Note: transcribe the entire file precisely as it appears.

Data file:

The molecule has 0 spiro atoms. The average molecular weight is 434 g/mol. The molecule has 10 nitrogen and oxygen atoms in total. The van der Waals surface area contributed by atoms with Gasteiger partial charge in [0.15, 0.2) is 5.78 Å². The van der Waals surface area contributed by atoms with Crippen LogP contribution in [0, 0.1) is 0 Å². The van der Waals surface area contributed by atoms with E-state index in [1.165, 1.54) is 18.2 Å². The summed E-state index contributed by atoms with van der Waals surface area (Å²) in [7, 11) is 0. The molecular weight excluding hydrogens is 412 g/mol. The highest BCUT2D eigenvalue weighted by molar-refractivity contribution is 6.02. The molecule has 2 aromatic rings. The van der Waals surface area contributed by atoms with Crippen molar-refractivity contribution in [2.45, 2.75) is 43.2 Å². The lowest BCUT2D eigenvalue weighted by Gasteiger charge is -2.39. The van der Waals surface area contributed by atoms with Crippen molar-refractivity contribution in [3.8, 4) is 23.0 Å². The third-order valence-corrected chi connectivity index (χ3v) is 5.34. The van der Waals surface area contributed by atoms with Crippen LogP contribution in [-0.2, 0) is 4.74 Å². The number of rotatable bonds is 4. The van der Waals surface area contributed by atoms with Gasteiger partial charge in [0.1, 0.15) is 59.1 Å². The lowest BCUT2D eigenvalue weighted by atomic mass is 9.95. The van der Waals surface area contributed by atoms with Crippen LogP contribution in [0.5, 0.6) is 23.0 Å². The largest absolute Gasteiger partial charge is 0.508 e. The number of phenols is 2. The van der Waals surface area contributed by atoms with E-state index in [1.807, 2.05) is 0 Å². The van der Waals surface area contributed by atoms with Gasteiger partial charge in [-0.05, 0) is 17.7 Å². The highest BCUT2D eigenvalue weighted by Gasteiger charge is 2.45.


The molecule has 0 spiro atoms. The average molecular weight is 434 g/mol. The molecule has 10 nitrogen and oxygen atoms in total. The van der Waals surface area contributed by atoms with Gasteiger partial charge in [0.15, 0.2) is 5.78 Å². The van der Waals surface area contributed by atoms with Crippen LogP contribution in [0, 0.1) is 0 Å². The van der Waals surface area contributed by atoms with E-state index in [1.165, 1.54) is 18.2 Å². The summed E-state index contributed by atoms with van der Waals surface area (Å²) in [7, 11) is 0. The molecular weight excluding hydrogens is 412 g/mol. The highest BCUT2D eigenvalue weighted by molar-refractivity contribution is 6.02. The molecule has 2 aromatic rings. The van der Waals surface area contributed by atoms with Crippen molar-refractivity contribution in [2.45, 2.75) is 43.2 Å². The lowest BCUT2D eigenvalue weighted by Gasteiger charge is -2.39. The van der Waals surface area contributed by atoms with Crippen molar-refractivity contribution in [3.8, 4) is 23.0 Å². The third-order valence-corrected chi connectivity index (χ3v) is 5.34. The van der Waals surface area contributed by atoms with Crippen LogP contribution in [-0.2, 0) is 4.74 Å². The number of rotatable bonds is 4. The van der Waals surface area contributed by atoms with Gasteiger partial charge in [0.1, 0.15) is 59.1 Å². The lowest BCUT2D eigenvalue weighted by atomic mass is 9.95. The van der Waals surface area contributed by atoms with Crippen LogP contribution in [0.5, 0.6) is 23.0 Å². The largest absolute Gasteiger partial charge is 0.508 e. The number of phenols is 2. The van der Waals surface area contributed by atoms with E-state index in [1.807, 2.05) is 0 Å². The van der Waals surface area contributed by atoms with Gasteiger partial charge in [-0.05, 0) is 17.7 Å². The highest BCUT2D eigenvalue weighted by Gasteiger charge is 2.45.